Third-year conversion

Story by Chris Graham
freepress2@ntelos.net

smollacover.jpgIt’s one thing to learn from a book or a lecturing professor. It’s another entirely to get your hands dirty learning something the hard way.

Washington and Lee University wants to give its law students the experience of what it’s really like to do hands-on lawyering.

“The idea is that instead of learning from a book or learning from a professor at a podium, everything that the student will experience in the third year will be presented to the student as if it were an actual practice situation,” said Rodney Smolla, the dean of the Washington and Lee University School of Law, which announced last week that it is reforming the third year of its three-year curriculum to emphasize experiential-learning opportunities.

The move is being called “transformative” by former American Bar Association president Robert Grey. It has been more than a century since law schools made any significant changes to their educational offerings, though there has been debate for years about whether something new needed to be done to make legal education more relevant, a debate that intensified last year with the release of a report by the Carnegie Foundation critiquing law schools for not being effective at training students to apply what they learn to solving real-world problems.

Under the Washington and Lee reform, which will be phased in over each of the next three academic years, traditional classroom instruction will be replaced by practice simulations, real-client interactions and the development of law-practice skills.

“The student would be presented with a simulation of an actual client’s problem – a file, or a client would come and explain the issue. And the student, working in teams with other students, would have to work their way through all the legal issues, prepare all the legal documents that a lawyer would prepare in relation to them, engage in the exercises that real lawyers would engage in, which would be interviewing people, negotiating matters with another side, putting together contracts, appearing in court, anything that an actual lawyer would do,” Smolla said.

“This could be anything under the sun. It could be a family-law problem in which someone wants to adopt a child. It could be a sophisticated business problem in which someone wants to take a corporation public or buy a company in another nation. It could be anything at all that lawyers do,” Smolla said.

The change should better prepare law students for what they will face when they get out into the professional world – and cut down on the amount of time and expense that firms have to invest in young lawyers to get them ready for the rigors of their new jobs.

“Part of taking students out of law school is that it gives you a chance to train them in the way in which you practice. So in one sense, you want raw talent, and you can shape them in a way that is supportive and will advance the culture in which you are bringing them into. At the same time, what I think Dean Smolla is doing is taking the best of all of those characteristics and attributes and introducing them to law students before they become lawyers in a way that is very practical and thoughtful and meaningful to the experience that they will have when they graduate,” said Grey, a partner in the Richmond law firm of Hunton & Williams and a member of the Washington and Lee University Board of Trustees.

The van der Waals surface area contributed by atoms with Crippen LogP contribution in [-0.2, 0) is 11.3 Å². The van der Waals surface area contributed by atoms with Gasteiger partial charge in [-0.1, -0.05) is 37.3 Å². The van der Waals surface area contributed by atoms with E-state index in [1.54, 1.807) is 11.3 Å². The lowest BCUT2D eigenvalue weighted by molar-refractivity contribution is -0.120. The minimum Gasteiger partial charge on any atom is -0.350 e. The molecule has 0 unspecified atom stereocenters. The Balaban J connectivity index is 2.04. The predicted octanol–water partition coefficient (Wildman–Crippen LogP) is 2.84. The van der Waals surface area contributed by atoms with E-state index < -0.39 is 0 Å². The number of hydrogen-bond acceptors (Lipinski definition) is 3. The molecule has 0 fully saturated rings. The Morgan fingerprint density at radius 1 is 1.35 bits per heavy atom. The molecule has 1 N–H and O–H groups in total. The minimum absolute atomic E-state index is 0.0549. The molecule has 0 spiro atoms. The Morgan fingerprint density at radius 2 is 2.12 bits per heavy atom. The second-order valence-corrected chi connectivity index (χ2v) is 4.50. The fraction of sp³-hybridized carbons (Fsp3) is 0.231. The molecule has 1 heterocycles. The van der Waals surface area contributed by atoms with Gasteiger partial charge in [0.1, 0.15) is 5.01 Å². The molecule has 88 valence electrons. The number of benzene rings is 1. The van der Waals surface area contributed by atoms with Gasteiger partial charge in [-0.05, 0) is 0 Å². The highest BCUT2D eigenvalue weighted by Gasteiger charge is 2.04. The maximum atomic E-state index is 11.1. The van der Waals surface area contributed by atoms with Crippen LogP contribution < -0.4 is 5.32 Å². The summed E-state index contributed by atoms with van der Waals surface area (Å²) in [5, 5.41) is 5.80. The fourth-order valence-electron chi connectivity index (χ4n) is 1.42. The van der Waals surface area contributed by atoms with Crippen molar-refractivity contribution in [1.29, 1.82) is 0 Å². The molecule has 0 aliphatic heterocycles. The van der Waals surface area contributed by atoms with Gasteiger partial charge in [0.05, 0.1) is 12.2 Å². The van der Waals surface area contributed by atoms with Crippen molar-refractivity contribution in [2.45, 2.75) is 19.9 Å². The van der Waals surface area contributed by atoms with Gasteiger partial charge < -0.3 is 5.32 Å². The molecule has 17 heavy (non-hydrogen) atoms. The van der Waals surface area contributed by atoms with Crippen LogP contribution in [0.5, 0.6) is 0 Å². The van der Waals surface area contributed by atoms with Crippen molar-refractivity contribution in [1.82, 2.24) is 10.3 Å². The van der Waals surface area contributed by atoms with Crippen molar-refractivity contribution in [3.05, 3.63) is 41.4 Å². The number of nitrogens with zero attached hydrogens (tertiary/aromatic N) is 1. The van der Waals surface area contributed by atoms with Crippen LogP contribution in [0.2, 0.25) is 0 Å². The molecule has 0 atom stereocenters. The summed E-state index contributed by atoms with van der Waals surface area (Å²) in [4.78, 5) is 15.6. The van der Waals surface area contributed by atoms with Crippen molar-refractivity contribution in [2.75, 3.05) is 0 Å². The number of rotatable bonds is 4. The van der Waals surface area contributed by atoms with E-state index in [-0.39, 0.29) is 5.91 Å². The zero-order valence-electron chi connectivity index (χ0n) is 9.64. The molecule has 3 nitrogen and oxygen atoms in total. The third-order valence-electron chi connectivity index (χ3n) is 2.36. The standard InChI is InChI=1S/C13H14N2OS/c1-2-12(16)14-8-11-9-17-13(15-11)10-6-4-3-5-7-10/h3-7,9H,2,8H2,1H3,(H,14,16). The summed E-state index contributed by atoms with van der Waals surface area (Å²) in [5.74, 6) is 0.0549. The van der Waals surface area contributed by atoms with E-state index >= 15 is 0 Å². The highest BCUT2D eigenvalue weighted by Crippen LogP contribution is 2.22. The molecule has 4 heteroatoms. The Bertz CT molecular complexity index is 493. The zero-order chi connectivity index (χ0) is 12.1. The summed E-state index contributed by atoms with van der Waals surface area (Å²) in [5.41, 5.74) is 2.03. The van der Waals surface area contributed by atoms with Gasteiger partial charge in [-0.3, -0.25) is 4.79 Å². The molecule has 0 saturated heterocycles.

“It will give employers an opportunity to take a student who has a better understanding of what to expect when they come into the job market and into the law firm or government service or public-service environment,” Grey said. “I think that one of the great strengths to what Washington and Lee and Dean Smolla are doing are giving students a variety of experiences, not just a private law firm experience. But it’s also understanding what it means to be a government lawyer, what it means to have a job promoting public-interest law, being a transactional lawyer versus being a litigation lawyer. And while you may not wear all those hats during your legal career, understanding and appreciating what lawyers do in those particular roles can’t be anything but helpful.”

The new model for third-year education is being tested out in a handful of classes offered to current students at W&L. Lisa Hedrick, the managing editor of the W&L Law Review and a third-year student in the School of Law who has already accepted a business-law position at a Richmond law firm that she will begin this summer, is taking a business-planning class that has her and other students putting together mock business deals that include drafting operating agreements, accounting for intellectual-property issues and tax issues and more.

“I’m hoping that this will help make my transition into practice a lot easier, because I’ll have at least some minimal exposure to sort of the kinds of questions that I need to ask when starting a new business or doing a business deal,” Hedrick said.

Chris Graham is the executive editor of The Augusta Free Press.


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